Take the 2-minute tour ×
Stack Overflow is a question and answer site for professional and enthusiast programmers. It's 100% free, no registration required.

I'm a CodeIgniter user and I'm taking a look at Kohana. First thing I noticed is that in the documentation every snippet starts with:

<?php defined('SYSPATH') or die('No direct script access.');

assuming I'll be using .htaccess for address rewrite, is this really necessary? Is it an alternative to .htaccess for the purpouse of avoiding direct access? Is it just a good practice for "defense in depth"?

share|improve this question
    
CodeIgniter does it too: if ( ! defined('BASEPATH')) exit('No direct script access allowed'); –  shadowhand Mar 1 '10 at 13:16

2 Answers 2

up vote 8 down vote accepted

If you are using a .htaccess file to protect your system files, this is not required. However, since kohana has to support non .htaccess use, we place that there in the core system files for some basic security.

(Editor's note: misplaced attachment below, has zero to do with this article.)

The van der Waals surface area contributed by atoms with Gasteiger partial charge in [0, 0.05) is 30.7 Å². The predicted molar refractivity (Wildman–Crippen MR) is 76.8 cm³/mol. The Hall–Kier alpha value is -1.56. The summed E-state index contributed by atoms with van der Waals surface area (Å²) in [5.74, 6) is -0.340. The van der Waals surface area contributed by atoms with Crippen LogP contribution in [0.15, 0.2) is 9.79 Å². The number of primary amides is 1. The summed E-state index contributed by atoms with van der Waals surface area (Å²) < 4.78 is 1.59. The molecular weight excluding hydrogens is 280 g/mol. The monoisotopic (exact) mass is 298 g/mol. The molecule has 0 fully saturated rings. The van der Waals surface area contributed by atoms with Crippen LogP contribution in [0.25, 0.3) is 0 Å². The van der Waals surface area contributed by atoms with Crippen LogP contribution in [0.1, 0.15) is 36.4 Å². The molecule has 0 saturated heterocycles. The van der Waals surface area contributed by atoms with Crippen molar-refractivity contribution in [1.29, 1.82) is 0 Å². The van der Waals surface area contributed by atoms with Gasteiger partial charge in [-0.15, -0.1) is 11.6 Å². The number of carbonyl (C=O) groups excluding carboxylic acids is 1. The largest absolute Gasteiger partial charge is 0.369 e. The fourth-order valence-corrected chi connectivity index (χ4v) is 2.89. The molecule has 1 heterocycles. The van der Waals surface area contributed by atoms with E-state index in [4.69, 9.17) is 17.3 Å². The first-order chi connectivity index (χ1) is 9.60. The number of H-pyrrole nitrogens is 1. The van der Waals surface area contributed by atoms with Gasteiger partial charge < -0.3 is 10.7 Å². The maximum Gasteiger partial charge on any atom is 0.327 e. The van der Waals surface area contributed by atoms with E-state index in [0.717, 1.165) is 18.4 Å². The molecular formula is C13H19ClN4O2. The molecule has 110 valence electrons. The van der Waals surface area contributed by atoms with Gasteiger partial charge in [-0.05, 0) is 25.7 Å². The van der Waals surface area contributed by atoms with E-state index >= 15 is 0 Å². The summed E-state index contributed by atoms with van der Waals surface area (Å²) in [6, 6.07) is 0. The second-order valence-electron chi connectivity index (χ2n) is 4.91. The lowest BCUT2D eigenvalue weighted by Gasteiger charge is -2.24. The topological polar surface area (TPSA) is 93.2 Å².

share|improve this answer
1  
+1 Nice to have the Kohana Framework Developer himself address this. –  Jonathan Sampson Feb 13 '10 at 18:05

It's used to make sure you can only access the scripts through index.php (where SYSPATH is defined).

It's another layer of security if your script files are in a web accessible location. This check will stop people from executing classes like http://example.com/application/classes/controllers/welcome.php

In reality the files should be outside of the webroot with the index.php referencing the right locations, but that's not possible all the time, so they have that check.

I guess you could get away with leaving it out if you have .htaccess protecting those directories, but it doesn't cost anything to have so you might as well just keep it.

share|improve this answer
    
I know what it does –  Matteo Riva Feb 13 '10 at 17:53
1  
I expanded on the answer for you. –  The Pixel Developer Feb 13 '10 at 17:57
    
Thanks (15 chars) –  Matteo Riva Feb 13 '10 at 17:58
    
Can you accept an answer? –  The Pixel Developer Feb 13 '10 at 18:09
1  
This is a good answer too, keeping your system and module files outside of the webroot is the best security for them. –  zombor Feb 14 '10 at 0:41

Your Answer

 
discard

By posting your answer, you agree to the privacy policy and terms of service.

Not the answer you're looking for? Browse other questions tagged or ask your own question.